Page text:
Blended Diffusion: Text-driven Editing of Natural Images

1The Hebrew University of Jerusalem, 2Reichman University

CVPR 2022

Blended Diffusion teaser.

Given an input image and a mask, Blended Diffusion modifies the masked area according to a guiding text prompt, without affecting the unmasked regions

Abstract

Natural language offers a highly intuitive interface for image editing. In this paper, we introduce the first solution for performing local (region-based) edits in generic natural images, based on a natural language description along with an ROI mask.

We achieve our goal by leveraging and combining a pretrained language-image model (CLIP), to steer the edit towards a user-provided text prompt, with a denoising diffusion probabilistic model (DDPM) to generate natural-looking results.

To seamlessly fuse the edited region with the unchanged parts of the image, we spatially blend noised versions of the input image with the local text-guided diffusion latent at a progression of noise levels. In addition, we show that adding augmentations to the diffusion process mitigates adversarial results. We compare against several baselines and related methods, both qualitatively and quantitatively, and show that our method outperforms these solutions in terms of overall realism, ability to preserve the background and matching the text. Finally, we show several text-driven editing applications, including adding a new object to an image, removing/replacing/altering existing objects, background replacement, and image extrapolation.

Method

In a nutshell, Blended Diffusion utilizes CLIP model to manipulate the diffusion process of a pre-trained ImageNet diffusion model. The forward noising process implicitly defines a progression of image manifolds, where each manifold consists of noisier images. Each step of the reverse, denoising diffusion process, projects a noisy image onto the next, less noisy, manifold.

The key insight is that in order to create a seamless result we spatially blend each of the noisy CLIP-generated images progressively with the corresponding noisy version of the input image. While each of these blends is not guaranteed to be coherent, the projection to the next manifold makes it more coherent.



For more details please read the paper.

Applications

Add new object using different text prompts

Given an input image and a mask, we demonstrate inpainting of the masked region using different guiding texts. When no prompt is given, the result is similar to traditional image inpainting.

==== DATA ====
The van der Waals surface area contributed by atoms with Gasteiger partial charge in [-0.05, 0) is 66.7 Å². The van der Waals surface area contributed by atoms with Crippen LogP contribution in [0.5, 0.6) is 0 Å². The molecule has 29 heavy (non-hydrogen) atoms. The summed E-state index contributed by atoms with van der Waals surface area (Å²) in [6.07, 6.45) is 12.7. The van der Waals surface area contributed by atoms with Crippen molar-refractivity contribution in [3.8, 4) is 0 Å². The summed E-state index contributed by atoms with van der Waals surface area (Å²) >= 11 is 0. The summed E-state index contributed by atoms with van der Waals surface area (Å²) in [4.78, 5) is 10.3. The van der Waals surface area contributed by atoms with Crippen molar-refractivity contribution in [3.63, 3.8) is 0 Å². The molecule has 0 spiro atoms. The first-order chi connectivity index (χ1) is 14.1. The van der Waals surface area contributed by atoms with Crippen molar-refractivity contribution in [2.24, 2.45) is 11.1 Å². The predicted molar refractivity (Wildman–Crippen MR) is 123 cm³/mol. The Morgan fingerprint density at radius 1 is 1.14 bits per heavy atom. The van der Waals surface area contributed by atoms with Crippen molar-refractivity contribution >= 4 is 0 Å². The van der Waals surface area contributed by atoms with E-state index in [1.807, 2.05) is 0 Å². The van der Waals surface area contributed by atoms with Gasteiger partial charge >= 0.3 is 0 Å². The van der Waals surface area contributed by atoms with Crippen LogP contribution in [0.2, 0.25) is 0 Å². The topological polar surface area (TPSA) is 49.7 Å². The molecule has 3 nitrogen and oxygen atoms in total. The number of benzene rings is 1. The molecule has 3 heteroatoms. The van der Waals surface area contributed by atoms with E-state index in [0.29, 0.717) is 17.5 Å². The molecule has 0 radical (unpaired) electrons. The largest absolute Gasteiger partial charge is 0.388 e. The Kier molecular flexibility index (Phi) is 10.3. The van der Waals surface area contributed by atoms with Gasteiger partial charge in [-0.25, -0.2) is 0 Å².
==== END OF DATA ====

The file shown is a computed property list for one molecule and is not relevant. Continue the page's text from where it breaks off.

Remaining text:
Multiple synthesis result for the same text prompt

Because our problem is one-to-many by its nature, it is desirable to generate multiple plausible results for the same input prompt. Given an input image and a mask, and an input text prompt, Blended Diffusion is able to generate multiple plausible results.

Input prompt: "a dog"
Input prompt: "a rock"

Altering a part of an existing foreground object

Given an input image and a mask, Blended Diffusion is able to alter the foreground object corresponding to the guiding text.

Input prompt: "body of a standing dog"

Background replacement

Given a source image and a mask of the background, Blended Diffusion is able to replace the background according to the text description. Note that the famous landmarks are not meant to accurately appear in the new background, but serve as an inspiration for the image completion.

Scribble-guided editing

Users scribble a rough shape of the object they want to insert, mark the edited area, and provide a guiding text. Blended Diffusion uses the scribble as a general shape and color reference, transforming it to match the guiding text. Note that the scribble patterns can also change. In the last example, we embedded a clip art of a table instead of a manual scribble, it shows the effectiveness of our model to transform unnatural clip arts into real-looking objects.

Input prompt: "leopard"
Input prompt: "blanket"
Input prompt: "graffiti"
Input prompt: "straw chair"

Scribble-guided editing

The user provides an input image and two text descriptions: "hell" and "heaven". Blended Diffusion extrapolates the image to the left using the "hell" prompt and to the right using the "heaven" prompt.

BibTeX

If you find this research useful, please cite the following:

@article{avrahami2021blended,
  title={Blended diffusion for text-driven editing of natural images},
  author={Avrahami, Omri and Lischinski, Dani and Fried, Ohad},
  journal={arXiv preprint arXiv:2111.14818},
  year={2021}
}